COVID-19: Faulty Logic, Distorted Perspectives
May 22, 2020
Tom Jefferson, Carl Heneghan
The Lord Bertrand Russell was always critical of induction, the everyday logic which was first systematised by Francis Bacon, first Lord Verulam.
According to induction, science could be founded on repeated observations. Particulars observed repeatedly (such as white swans) could lead to general principles (all swans are white). All swans are not white and induction and its limits are particularly dangerous, if ignored.
Russell exemplified the fallacy of induction with an apt if gruesome famous example, that of the inductivist turkey:
“This turkey found that – on his first morning at the turkey farm – he was fed at 9 a.m. However, being a good inductivist, he did not jump to conclusions. He waited until he had collected a great number of observations on the fact that he was fed at 9 a.m., and he made these observations under a wide variety of circumstances, on Wednesdays and Thursdays, on warm days and cold days, on rainy days and dry days. Each day, he added another observation statement to his list. Finally, his inductivist conscience was satisfied and he carried out an inductive inference to conclude, “I am always fed at 9 a.m.”. Alas, this conclusion was shown to be false in no uncertain manner when, on Christmas eve, instead of being fed, he had his throat cut. An inductive inference with true premises has led to a false conclusion”.
We have already commented on the reliability of the firm predictions of future “waves” of COVID-19, made even by the most senior politicians of some countries. We have shown how the theory of “waves” is grounded on contemporary reading of influenza pandemics, of which only some had “waves”. This first gap in the pattern would probably not be acceptable to Russell’s turkey. He may, however, concede that given repeated observations of the presence of “waves” in some influenza pandemics, their appearance in COVID 19 would be highly likely. This logic, as Russell’s gory example shows, is faulty. It also has a devastating consequence.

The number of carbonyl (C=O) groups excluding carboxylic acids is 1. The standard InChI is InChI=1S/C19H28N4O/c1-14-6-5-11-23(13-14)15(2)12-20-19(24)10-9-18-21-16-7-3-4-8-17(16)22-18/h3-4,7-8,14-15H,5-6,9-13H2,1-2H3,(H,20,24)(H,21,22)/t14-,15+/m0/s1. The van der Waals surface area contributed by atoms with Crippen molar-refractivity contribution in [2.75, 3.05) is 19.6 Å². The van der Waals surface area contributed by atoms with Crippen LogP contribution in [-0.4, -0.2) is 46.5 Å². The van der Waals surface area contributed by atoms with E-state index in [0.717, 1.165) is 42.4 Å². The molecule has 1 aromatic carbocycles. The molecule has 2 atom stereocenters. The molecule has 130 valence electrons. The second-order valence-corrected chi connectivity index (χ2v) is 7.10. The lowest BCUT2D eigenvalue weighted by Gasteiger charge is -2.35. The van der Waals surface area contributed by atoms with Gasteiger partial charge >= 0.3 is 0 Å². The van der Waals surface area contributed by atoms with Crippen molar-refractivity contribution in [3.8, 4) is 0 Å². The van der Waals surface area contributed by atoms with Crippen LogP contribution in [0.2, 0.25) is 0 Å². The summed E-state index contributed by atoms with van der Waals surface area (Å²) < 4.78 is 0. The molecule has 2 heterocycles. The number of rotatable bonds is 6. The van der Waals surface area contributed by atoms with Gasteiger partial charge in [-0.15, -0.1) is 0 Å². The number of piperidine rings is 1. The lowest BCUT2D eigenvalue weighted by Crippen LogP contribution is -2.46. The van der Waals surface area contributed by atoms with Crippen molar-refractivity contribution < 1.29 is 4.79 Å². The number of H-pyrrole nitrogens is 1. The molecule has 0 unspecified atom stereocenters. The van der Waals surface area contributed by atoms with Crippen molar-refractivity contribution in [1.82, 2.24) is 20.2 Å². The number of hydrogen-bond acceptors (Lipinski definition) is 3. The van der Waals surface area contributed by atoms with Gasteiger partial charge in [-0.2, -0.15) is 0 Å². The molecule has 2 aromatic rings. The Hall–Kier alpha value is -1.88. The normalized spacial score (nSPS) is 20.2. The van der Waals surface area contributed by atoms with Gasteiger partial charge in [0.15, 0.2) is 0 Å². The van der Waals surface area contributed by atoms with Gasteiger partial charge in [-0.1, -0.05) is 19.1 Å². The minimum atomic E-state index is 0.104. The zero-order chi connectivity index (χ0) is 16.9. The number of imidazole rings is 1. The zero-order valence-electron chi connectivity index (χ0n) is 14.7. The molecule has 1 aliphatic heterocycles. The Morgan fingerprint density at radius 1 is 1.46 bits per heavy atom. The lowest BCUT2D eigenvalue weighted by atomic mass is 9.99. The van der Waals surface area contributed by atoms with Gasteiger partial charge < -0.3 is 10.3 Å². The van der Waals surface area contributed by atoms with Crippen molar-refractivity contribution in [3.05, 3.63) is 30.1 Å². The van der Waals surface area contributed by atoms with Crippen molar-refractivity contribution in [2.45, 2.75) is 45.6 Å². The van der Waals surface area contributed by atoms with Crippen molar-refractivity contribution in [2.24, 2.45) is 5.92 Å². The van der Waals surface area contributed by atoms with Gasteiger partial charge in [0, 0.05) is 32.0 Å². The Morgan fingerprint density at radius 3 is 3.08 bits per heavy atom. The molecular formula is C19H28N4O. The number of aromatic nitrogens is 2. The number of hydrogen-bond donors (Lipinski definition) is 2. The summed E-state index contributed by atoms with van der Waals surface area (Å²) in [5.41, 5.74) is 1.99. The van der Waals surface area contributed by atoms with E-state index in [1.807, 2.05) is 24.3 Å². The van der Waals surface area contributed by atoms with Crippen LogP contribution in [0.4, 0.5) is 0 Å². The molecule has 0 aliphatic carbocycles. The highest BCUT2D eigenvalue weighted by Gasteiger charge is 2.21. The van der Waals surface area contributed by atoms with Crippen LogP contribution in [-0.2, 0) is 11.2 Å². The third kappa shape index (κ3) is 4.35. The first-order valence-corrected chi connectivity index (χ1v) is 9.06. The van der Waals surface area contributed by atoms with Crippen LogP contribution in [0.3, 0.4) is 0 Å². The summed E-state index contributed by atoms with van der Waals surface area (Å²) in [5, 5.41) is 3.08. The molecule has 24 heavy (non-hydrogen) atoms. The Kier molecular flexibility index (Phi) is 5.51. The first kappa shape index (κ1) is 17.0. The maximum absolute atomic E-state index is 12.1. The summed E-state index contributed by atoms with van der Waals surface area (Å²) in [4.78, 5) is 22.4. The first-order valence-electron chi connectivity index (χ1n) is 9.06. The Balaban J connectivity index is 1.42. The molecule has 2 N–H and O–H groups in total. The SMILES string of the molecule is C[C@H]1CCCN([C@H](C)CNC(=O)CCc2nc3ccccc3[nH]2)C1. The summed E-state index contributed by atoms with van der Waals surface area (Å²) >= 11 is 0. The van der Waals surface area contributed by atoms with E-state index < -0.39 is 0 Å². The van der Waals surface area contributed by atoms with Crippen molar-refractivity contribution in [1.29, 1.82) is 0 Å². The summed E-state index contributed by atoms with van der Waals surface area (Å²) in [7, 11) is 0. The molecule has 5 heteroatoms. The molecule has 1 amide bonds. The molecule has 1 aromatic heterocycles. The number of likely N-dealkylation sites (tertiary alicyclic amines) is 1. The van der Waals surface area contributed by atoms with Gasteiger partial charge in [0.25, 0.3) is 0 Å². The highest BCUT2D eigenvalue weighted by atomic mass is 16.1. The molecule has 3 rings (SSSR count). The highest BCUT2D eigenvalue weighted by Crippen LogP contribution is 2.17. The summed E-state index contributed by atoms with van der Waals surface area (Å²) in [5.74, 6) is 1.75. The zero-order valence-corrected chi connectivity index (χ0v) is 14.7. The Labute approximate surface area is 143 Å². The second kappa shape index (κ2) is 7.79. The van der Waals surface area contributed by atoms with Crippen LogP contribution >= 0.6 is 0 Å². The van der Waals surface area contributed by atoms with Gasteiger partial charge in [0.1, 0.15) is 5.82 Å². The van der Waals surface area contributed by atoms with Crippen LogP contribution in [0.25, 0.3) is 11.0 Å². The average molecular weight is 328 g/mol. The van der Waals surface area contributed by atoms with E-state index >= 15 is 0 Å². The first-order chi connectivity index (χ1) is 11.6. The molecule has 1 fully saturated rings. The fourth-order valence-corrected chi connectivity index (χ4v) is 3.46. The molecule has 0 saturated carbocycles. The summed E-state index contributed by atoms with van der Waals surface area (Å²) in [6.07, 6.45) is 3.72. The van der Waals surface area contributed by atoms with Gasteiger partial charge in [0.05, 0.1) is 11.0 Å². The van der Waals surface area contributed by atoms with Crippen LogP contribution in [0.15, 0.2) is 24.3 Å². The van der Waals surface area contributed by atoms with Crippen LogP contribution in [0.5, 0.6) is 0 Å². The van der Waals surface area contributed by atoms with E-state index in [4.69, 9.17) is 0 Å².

Although ARIs are a syndrome caused by a wide variety of known and unknown agents, the narrative of the last half-century has been dominated by just one: influenza. The figure shows that between 1970 and 2019, 67,936 articles with “influenza” in the title were published and indicized by PubMed. Twelve times the 5,502 coronavirus publications over the same period.
In 2020 the picture is completely reversed: 13,847 articles with coronavirus or covid in the title against only 16 articles on influenza – a ratio of 865:1.
A further idea of the distortion introduced by inductive logic is provided by the most important data of all: deaths.
In Italy, as in all other countries in the world, there are no accurate numbers of deaths by influenza. One study analysing excess deaths for influenza over four years estimated the number for 2016-2017 “season” (the highest of the four years) to be 24,981. For Covid 19, we have far more accurate figures from 20 February 2020 to the time of writing: 32,330 deaths.
Our current approach is based on inductive logic and the research agenda is dominated by the herd approach. This leads to a disproportion between the impact of the disease and its research base and our preparedness.
By now, not even the inductivist turkey would hazard a prediction.
Tom Jefferson is a senior associate tutor and honorary research fellow, Centre for Evidence-Based Medicine, University of Oxford.
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Carl Heneghan is Professor of Evidence-Based Medicine and Director of the Centre for Evidence-Based Medicine and the Evidence-Based Health Care Programme.
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